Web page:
NASHVILLE, TN (WSMV) — The state of Tennessee is lifting more restrictions starting on Friday.
Starting on Friday, Gov. Bill Lee signed an executive order 38 to allow groups of 50 people to participate in social and recreational activities. However, Lee said he is still is “encouraging strong social distancing measures.”
“We can lift restrictions and open up our economy with social distancing. Remember that as we go out – part of the way we can do this and address it safely,” Lee said on Thursday at his weekly news conference.
This order applies to the 89 counties without a locally run county health department.
The order does the following items:
Permits more Tennesseans and businesses to return to work in all industries where that can be safely accomplished by following health guidelines and maintaining social distancing from persons outside of your household, while continuing to urge employers to allow or require remote work/telework if possible.
Requirements with respect to social and recreational gatherings, such as festivals, fairs, parades, large parties or picnics, noncontact sporting events and activities, summer camps, and other types of social or recreational gatherings, are clarified to focus on the importance of social distancing from persons outside your household and avoiding social/recreational groups of 50 or more persons, consistent with recent conversations and input from counties across the state, including the six locally run county health departments with independent orders or plans in place.
Nursing homes and similar retirement and long-term-care facilities must remain closed to visitors, unless in the discretion of the facility the visit involves critical assistance for the resident or is to a resident receiving end-of-life care, provided that such a visit may be accomplished without unreasonable risk. These facilities must also ensure that residents with disabilities are afforded necessary visitation by service providers and other persons.
Administrators of nursing homes and similar retirement and long-term-care facilities are strongly encouraged to provide COVID-19 testing to all residents and staff or take substantial steps toward completing such testing by May 31, 2020. Financial and operational support for such testing is available from the Tennessee Department of Health and Tennessee National Guard.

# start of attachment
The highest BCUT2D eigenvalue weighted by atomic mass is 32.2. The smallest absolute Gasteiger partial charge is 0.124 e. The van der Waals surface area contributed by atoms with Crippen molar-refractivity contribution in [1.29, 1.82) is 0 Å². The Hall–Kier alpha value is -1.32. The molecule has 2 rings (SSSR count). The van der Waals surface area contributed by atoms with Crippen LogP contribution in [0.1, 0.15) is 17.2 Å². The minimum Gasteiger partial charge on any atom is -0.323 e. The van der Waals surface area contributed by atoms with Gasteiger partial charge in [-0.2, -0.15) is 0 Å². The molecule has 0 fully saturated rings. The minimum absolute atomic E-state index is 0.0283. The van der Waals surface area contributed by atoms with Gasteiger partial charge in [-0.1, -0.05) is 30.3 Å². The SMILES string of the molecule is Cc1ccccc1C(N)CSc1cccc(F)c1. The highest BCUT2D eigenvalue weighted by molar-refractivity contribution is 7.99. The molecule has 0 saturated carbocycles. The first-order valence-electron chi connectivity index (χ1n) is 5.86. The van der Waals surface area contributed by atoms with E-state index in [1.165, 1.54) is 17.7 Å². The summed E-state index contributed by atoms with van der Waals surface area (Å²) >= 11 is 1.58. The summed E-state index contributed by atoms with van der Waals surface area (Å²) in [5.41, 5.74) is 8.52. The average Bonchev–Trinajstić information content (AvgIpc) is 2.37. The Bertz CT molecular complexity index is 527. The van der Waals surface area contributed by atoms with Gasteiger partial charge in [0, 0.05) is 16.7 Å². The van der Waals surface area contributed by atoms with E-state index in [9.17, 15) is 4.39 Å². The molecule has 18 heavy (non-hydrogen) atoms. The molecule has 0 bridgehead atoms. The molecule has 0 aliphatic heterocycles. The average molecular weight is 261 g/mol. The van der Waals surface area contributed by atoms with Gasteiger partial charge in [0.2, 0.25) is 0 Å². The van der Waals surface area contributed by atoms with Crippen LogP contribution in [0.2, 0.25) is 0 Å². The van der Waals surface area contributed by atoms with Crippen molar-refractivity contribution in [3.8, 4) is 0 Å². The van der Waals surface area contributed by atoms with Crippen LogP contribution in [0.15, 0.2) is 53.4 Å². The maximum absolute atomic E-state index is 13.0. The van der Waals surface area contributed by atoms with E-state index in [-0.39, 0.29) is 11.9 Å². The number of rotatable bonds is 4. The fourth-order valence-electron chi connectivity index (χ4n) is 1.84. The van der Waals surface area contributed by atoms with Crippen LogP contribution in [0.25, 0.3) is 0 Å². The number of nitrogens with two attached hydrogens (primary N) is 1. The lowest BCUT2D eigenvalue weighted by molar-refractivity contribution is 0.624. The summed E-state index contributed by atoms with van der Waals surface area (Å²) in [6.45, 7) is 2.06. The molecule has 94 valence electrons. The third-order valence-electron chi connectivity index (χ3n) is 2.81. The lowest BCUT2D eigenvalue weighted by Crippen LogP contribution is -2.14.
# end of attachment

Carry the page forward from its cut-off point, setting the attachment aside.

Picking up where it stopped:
Senior centers or equivalent facilities remain closed to members or the public.
Attractions and larger venues may reopen, but should follow the Economic Recovery Group Guidelines (e.g., Tennessee Pledge), including with respect to social distancing and capacity limits
Bars may reopen, but may only serve customers seated at appropriately spaced tables and must follow the Economic Recovery Group Guidelines (e.g., Tennessee Pledge) for restaurants.
Tennesseans are urged to continue limiting activity and staying home as much as possible to preserve and build on the health progress we’ve made.
All employers and businesses that choose to open are expected to comply with the Governor’s Economic Recovery Group Guidelines for operating safely, as well as general health guidelines from the CDC and other government entities.
Persons and businesses are urged to take special care to protect and provide for the well-being of vulnerable populations, including by offering delivery or special shopping hours if possible.
Persons with COVID-19 or COVID-19 symptoms are required to stay at home, and employers may not require or allow employees with COVID-19 to work.
Persons are urged to wear a cloth face covering in places where in close proximity to others, especially where social distancing is difficult.
Take-out and delivery alcohol sales by restaurants and limited-service restaurants will continue to be permitted to encourage customers to utilize take-out or delivery options.
The order does not apply to places of worship, but the governor said in the order that he “strongly encourages places of worship to continue virtual or online services where possible.”
The order does not apply to weddings, funerals, and related events, but the governor encouraged postponement of large-gathering components of such events.
While order allows non-contact sporting events and activities and summer camps that are following state guidance, it states “contact sporting events and activities, where there is a requirement or substantial likelihood of routine close contact and adequate social distancing is not feasible, are prohibited.”
The governor is asking companies to take the Tennessee Pledge and by doing that they are pledging to enforce hand-washing and the wearing of protective masks when appropriate.
The governor said Tennessee has already tested 2.5% of the state’s population. That percentage is higher than the White House’s criteria of 2 percent and Lee said the state is on track to reach 3% by the end of May.
From May 1 – May 20, Lee said Tennessee is currently conducting, on average, upwards of 8,700 tests per day.
To read the executive order, click here.
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